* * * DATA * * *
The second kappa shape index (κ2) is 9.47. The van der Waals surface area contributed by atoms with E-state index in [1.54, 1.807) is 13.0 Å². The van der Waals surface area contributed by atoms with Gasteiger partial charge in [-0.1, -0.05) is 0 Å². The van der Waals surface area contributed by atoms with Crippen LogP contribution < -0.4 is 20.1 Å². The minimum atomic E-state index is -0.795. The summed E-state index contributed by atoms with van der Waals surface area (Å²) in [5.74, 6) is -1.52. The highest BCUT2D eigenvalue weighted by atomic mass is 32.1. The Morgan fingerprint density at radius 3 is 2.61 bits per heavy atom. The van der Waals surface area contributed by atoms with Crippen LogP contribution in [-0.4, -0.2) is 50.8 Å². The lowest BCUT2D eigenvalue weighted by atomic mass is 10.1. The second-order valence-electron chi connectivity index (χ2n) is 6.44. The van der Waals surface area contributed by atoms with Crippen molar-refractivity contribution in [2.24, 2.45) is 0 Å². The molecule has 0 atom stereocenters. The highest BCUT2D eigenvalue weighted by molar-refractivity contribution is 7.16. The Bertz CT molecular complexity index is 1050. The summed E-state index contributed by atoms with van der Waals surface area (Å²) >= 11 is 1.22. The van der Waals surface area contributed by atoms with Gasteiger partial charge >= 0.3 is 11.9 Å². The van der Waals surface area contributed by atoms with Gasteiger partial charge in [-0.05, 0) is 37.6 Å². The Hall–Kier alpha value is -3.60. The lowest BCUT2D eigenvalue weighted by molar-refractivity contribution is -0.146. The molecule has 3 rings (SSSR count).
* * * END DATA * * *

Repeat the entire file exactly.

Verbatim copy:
The second kappa shape index (κ2) is 9.47. The van der Waals surface area contributed by atoms with E-state index in [1.54, 1.807) is 13.0 Å². The van der Waals surface area contributed by atoms with Gasteiger partial charge in [-0.1, -0.05) is 0 Å². The van der Waals surface area contributed by atoms with Crippen LogP contribution < -0.4 is 20.1 Å². The minimum atomic E-state index is -0.795. The summed E-state index contributed by atoms with van der Waals surface area (Å²) in [5.74, 6) is -1.52. The highest BCUT2D eigenvalue weighted by atomic mass is 32.1. The Morgan fingerprint density at radius 3 is 2.61 bits per heavy atom. The van der Waals surface area contributed by atoms with Crippen LogP contribution in [-0.4, -0.2) is 50.8 Å². The lowest BCUT2D eigenvalue weighted by atomic mass is 10.1. The second-order valence-electron chi connectivity index (χ2n) is 6.44. The van der Waals surface area contributed by atoms with Crippen molar-refractivity contribution in [2.24, 2.45) is 0 Å². The molecule has 0 atom stereocenters. The highest BCUT2D eigenvalue weighted by molar-refractivity contribution is 7.16. The Bertz CT molecular complexity index is 1050. The summed E-state index contributed by atoms with van der Waals surface area (Å²) >= 11 is 1.22. The van der Waals surface area contributed by atoms with Gasteiger partial charge >= 0.3 is 11.9 Å². The van der Waals surface area contributed by atoms with Gasteiger partial charge in [-0.05, 0) is 37.6 Å². The Hall–Kier alpha value is -3.60. The lowest BCUT2D eigenvalue weighted by molar-refractivity contribution is -0.146. The molecule has 3 rings (SSSR count).